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Mars Expeditions Pose Bone-Loss Risk

Astronauts lose calcium in their bones and strength in their muscles while in space because of zero-gravity. This image was taken in NASA's Skylab. Credit: National Space Biomedical Research Institute
by Staff Writers
Cape Canaveral FL (SPX) Jul 20, 2006
Astronauts who travel in space are at risk for bone loss in much the same way as cancer patients who receive radiation therapy, and both groups are more likely to develop fractures than the general population.

To understand the causes better, Clemson University researchers have developed the first model to study the rate of bone loss in those two groups. Their results are published in the Journal of Applied Physiology.

Research leader and bioengineer Ted Bateman said recent exams of astronauts who flew aboard the International Space Station showed signs of bone loss in the neck and vertebrae. Even five years after returning to Earth, they have not completely recovered from this loss.

Bateman said microgravity and radiation from cosmic and solar sources affect the astronauts, and this is a primary concern for long voyages, such as those planned for Mars. The study also suggests that unprotected astronauts could be exposed to potentially lethal doses of radiation.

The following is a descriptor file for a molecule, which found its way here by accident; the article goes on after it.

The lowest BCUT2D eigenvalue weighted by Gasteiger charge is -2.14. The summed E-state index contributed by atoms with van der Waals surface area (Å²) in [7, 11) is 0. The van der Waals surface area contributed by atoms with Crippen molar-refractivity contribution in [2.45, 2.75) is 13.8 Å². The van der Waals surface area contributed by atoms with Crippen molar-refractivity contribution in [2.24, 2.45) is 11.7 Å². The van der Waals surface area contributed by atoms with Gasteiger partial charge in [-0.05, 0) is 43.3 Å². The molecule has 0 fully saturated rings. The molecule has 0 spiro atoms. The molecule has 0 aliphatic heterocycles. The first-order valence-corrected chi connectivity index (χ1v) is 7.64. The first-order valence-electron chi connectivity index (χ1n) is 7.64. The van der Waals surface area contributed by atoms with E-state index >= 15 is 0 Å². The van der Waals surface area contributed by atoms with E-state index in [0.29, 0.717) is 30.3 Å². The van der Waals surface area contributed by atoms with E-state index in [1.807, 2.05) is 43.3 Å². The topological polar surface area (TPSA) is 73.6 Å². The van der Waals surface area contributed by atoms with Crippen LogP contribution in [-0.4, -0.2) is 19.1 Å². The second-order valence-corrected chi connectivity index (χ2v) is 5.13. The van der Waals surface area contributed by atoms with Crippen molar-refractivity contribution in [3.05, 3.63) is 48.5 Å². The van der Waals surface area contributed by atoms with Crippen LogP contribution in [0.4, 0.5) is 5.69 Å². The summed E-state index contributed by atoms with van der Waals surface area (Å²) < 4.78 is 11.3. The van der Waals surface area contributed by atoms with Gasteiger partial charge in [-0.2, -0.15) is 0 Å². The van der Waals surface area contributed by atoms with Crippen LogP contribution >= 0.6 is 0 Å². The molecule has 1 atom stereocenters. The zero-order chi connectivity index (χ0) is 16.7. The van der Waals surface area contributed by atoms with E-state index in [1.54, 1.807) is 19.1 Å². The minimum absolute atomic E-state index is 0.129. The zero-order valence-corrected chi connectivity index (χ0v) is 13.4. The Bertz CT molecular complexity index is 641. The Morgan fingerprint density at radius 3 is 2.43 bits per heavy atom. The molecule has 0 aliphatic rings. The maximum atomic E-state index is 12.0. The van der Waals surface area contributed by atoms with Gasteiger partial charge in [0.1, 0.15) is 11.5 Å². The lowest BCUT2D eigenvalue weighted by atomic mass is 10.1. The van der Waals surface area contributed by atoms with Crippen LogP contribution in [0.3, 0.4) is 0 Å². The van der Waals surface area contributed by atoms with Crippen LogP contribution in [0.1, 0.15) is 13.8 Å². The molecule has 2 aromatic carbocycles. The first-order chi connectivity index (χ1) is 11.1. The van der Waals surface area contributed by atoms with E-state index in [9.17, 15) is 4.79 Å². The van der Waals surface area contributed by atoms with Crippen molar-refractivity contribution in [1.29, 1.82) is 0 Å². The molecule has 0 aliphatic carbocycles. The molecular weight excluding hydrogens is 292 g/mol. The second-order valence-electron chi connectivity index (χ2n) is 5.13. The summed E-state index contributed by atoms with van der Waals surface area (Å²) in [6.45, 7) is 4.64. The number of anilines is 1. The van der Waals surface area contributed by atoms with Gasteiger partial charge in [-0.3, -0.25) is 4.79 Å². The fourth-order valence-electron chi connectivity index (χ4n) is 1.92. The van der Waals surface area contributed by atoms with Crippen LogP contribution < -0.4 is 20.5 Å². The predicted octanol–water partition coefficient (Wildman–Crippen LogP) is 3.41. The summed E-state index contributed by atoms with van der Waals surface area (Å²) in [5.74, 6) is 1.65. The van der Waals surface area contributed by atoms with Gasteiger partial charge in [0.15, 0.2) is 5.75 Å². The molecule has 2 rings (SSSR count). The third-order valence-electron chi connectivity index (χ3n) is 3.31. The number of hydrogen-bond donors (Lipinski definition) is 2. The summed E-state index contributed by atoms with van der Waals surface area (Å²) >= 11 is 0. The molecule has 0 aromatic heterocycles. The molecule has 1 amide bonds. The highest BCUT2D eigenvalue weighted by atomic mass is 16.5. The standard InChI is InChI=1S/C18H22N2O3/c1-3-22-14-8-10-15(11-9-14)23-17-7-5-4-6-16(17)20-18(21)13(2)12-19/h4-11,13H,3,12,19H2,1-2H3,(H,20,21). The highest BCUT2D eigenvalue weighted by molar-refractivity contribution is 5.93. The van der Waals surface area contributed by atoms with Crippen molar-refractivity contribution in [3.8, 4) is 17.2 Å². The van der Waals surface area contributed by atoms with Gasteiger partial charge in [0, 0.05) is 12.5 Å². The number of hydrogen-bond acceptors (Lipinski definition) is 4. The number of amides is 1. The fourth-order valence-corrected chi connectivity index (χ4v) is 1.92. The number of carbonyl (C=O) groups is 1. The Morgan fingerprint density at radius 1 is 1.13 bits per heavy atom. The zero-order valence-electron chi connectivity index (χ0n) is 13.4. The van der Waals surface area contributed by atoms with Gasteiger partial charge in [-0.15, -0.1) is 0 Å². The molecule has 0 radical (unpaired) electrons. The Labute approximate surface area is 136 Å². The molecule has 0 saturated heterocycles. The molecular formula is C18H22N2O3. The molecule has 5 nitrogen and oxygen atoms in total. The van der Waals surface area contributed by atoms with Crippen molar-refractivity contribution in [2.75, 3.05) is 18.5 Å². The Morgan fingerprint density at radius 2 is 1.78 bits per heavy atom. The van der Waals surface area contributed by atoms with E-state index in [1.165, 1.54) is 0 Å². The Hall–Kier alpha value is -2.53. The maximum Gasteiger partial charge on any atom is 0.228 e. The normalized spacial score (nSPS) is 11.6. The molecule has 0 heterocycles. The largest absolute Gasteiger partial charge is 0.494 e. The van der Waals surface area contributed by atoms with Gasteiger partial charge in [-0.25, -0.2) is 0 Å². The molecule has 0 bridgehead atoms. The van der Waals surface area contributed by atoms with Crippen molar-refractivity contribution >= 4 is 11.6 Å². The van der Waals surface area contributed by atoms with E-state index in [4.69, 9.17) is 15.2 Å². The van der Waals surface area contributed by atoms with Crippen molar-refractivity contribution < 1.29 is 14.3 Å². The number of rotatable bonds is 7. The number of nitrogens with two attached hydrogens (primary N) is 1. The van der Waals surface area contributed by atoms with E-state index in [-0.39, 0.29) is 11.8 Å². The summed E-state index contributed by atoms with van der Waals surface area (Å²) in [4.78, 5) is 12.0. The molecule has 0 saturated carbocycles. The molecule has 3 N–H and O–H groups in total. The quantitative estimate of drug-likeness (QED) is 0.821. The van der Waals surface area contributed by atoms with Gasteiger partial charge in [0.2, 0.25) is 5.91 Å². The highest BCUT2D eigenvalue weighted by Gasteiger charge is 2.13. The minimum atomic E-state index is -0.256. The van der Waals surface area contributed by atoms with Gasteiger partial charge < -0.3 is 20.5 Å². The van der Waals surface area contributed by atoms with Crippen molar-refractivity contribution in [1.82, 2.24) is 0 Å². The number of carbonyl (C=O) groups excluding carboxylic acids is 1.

Therapeutic radiation in cancer patients is an important tool for survival, but long-term effects often result in reduced bone density, fractures and back pain in both adults and children.

In studies at Kennedy Space Center, Bateman and colleagues at Clemson's Osteoporosis Biomechanics Lab mimic solar flares and clinical radiation exposure, then measure bone loss in mice. Their goal is to understand the causes for the bone loss and develop therapies to improve health in space as well as on the ground.

In prior studies, Bateman and his team examined a natural protein, osteoprotegerin, with the biotechnology company Amgen Inc. of Thousand Oaks, Calif. The Bateman group designed a study to test this protein, which prevents bone loss, in mice on space shuttle flight STS-108 in 2001.

Osteoprotegerin currently is in Phase III FDA trials (human testing), and may prove to be a key to preventing bone loss caused by radiation from both space and cancer therapy.

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